Have I thrown out all my pants? No, not at all. Have I been thinking more deeply about why I wear pants in the first place? Yes. Do I think this is a moral issue? For the most part, no. Have I been sucked down the dressing-modestly rabbit hole on instagram? Aaaaaabsolutely.

I've also felt the pull in this age of gender absurdities and rampant gender role confusion to present myself in a more clearly feminine way to my kids. I don't know how to say it more gently than that. I'm not an anti-pant crusader, and my selection of skirts is currently pathetic. I'm also a woman who bore four children in six years--and I look like it. The slender me of my pre-married working days used to be able to pull off a high-waist set of trousers, tall heels and crisp button down. These days, everything in my closet is at least 5% spandex, and my heels house little dust bunny colonies.

I don't know where this all goes, but I'm grateful for writers and women who continue to write about this subject and discuss it with openness and grace.

One note: most all of the book links here are to my new favorite place to buy books online: Thrift Books! Most used book copies are $3.79-.99, and shipping is free at $10. Purchases also earn points towards free books. All that to me screams "BETTER THAN AMAZON!!" (Also, this ain't no ad, and Thrift Books doesn't know me from Eve.)

My next book report here will include Bud MacFarlane Jr.'s Pierced by a Sword, which I'm so excited to start. Happy reading!


Catholics get the dregs of commercial Christmas--and that's awesome

Christmas morning! Bright, glorious, and deeply happy. Sean and Joe tiptoed out at 11:30pm to head to Midnight Mass on Christmas Eve, but even with that, everyone slept well. Our once-yearly allotment of bacon for breakfast was met, and after all that we headed to Mass as a family.

But the next day, the day after Christmas? Just as wonderful. Truth:

Yeeeeeeee-ahhhh. I love Christmas break. I wake up on December 26 with a happy twitch in my fingers, which are ready to snap up bargains and swipe my debit card at all the big box stores, which are groaning under the weight of all the clearance Christmas merchandise they've got to get rid of. Sean can usually take a week off work for Christmas, and so once my clearance Christmas shopping itch has been scratched, we dive into a 12-day spree of FUN STUFF which more often than not is free or dirt cheap.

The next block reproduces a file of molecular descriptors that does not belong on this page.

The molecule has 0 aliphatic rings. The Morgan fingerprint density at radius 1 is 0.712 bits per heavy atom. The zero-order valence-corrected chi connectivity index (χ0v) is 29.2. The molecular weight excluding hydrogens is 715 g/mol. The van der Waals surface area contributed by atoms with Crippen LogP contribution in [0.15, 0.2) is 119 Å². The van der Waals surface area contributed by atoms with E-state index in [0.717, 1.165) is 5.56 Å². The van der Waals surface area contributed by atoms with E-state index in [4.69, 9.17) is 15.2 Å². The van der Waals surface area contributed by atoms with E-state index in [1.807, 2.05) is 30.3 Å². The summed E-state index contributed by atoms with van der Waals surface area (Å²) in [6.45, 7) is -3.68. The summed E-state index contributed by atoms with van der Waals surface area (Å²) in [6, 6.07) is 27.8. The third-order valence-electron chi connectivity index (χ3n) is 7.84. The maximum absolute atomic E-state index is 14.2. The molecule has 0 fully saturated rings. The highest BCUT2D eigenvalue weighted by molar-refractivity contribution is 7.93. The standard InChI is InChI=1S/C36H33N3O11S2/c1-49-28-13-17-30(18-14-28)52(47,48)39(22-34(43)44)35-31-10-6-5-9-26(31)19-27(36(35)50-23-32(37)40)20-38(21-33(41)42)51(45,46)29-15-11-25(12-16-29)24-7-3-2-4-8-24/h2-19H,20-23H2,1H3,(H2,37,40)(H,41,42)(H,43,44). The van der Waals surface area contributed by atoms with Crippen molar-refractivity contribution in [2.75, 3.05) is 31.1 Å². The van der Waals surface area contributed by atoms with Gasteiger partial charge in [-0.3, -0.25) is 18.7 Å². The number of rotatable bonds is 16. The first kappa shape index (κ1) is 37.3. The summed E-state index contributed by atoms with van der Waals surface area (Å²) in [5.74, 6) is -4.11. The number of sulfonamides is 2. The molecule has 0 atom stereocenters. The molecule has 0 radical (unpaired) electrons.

Unlike the vast wasteland of summertime with its frequently empty days, whiny or bored kids and no end in sight, Christmas break to me feels like one of those Advent calendars that opens up a new door every day in December with a TREAT. But those calendars kind of get it wrong, you know? Advent is the little lent, the preparation time, the fast before the feast. And then Christmas comes, and BAM! Catholics Gone Liturgically Wild.

Catholics have scraggly, Charlie Brown-esque Christmas trees, with bare patches and half-dead limbs. Why? They go buy them on Gaudete Sunday, or on the 23rd, or even on Christmas Eve, and all the great trees are gone, and the ones left are marked down 50%. AND THAT'S OK! Do you know what you do with a Christmas tree? YOU COVER IT IN PRETTY STUFF.

Catholics have great Christmas decorations. Why? We scoop up everything on SUPER clearance on the 26th when stores are practically giving it away. At 50, 60, heck, 90% off, you can get all the garland, twinkle lights, candles, shatterproof ornaments (obviously) and gift wrap your little liturgical heart desires--and spend about $3.26 for all of it.

Catholics can skip the lines at all those fun Christmas-light shows and neighborhood light attractions. Why? We go on the 26th, which is usually the last night those things run--and barely anyone else in the world still cares to go see them at that point.

Catholics have the best New Year's Eve, New Year's and Epiphany parties. Why? IT'S STILL CHRISTMAS, BABY! We've been saving our eggnog, our champagne and our shrimp cocktails for these moments. We know between Christmas and Twelfth Night, you've got more solemnities than you can shake a candy cane at. Live it up.

The last two scrawny crabs in the seafood department, plus steamed artichokes and GF noodles with mizithra: All just vehicles for melted butter, all in honor of the Solemnity of Mary, Mother of God.

Our Epiphany included King Cake cupcakes. Why? Because gold and purple and green sprinkles were about $0.30 each in the clearance section of Walmart.

This is all to say, of course, that my big kids are now back in school, and we took the tree down yesterday (a fire hazard, truly) and packed the stockings away, and now it's just me and the littles at home. My Nativity sets are still up and will be for another week or so. I love seeing the Christmas season come and cover the house and our hearts with the glorias and hosannas announcing the arrival of the Baby King to the world. We're still listening to Christmas music in the afternoons, and Baby Steve still belts out Joy to the World to announce to me he's woken up from his nap.